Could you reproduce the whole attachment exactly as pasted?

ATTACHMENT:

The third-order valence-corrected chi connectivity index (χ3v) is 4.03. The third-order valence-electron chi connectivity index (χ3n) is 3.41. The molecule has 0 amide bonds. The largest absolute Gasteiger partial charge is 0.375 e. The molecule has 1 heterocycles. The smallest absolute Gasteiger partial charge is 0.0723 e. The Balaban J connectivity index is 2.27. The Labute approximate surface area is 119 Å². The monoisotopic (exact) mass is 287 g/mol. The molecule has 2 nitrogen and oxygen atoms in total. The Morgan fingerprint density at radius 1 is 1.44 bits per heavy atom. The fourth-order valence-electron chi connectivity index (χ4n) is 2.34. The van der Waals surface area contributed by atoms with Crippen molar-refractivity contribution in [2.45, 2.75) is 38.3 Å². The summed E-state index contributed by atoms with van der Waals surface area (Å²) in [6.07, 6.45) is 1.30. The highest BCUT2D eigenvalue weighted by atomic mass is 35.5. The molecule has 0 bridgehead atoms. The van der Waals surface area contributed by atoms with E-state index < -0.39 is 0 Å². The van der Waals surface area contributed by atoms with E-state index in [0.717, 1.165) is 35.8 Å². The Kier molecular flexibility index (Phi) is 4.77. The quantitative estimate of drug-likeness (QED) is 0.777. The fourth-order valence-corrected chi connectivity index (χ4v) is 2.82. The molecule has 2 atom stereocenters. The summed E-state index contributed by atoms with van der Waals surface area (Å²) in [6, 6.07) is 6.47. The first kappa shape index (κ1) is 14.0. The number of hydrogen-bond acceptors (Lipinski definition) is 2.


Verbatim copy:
The third-order valence-corrected chi connectivity index (χ3v) is 4.03. The third-order valence-electron chi connectivity index (χ3n) is 3.41. The molecule has 0 amide bonds. The largest absolute Gasteiger partial charge is 0.375 e. The molecule has 1 heterocycles. The smallest absolute Gasteiger partial charge is 0.0723 e. The Balaban J connectivity index is 2.27. The Labute approximate surface area is 119 Å². The monoisotopic (exact) mass is 287 g/mol. The molecule has 2 nitrogen and oxygen atoms in total. The Morgan fingerprint density at radius 1 is 1.44 bits per heavy atom. The fourth-order valence-electron chi connectivity index (χ4n) is 2.34. The van der Waals surface area contributed by atoms with Crippen molar-refractivity contribution in [2.45, 2.75) is 38.3 Å². The summed E-state index contributed by atoms with van der Waals surface area (Å²) in [6.07, 6.45) is 1.30. The highest BCUT2D eigenvalue weighted by atomic mass is 35.5. The molecule has 0 bridgehead atoms. The van der Waals surface area contributed by atoms with E-state index < -0.39 is 0 Å². The van der Waals surface area contributed by atoms with E-state index in [0.717, 1.165) is 35.8 Å². The Kier molecular flexibility index (Phi) is 4.77. The quantitative estimate of drug-likeness (QED) is 0.777. The fourth-order valence-corrected chi connectivity index (χ4v) is 2.82. The molecule has 2 atom stereocenters. The summed E-state index contributed by atoms with van der Waals surface area (Å²) in [6, 6.07) is 6.47. The first kappa shape index (κ1) is 14.0. The number of hydrogen-bond acceptors (Lipinski definition) is 2.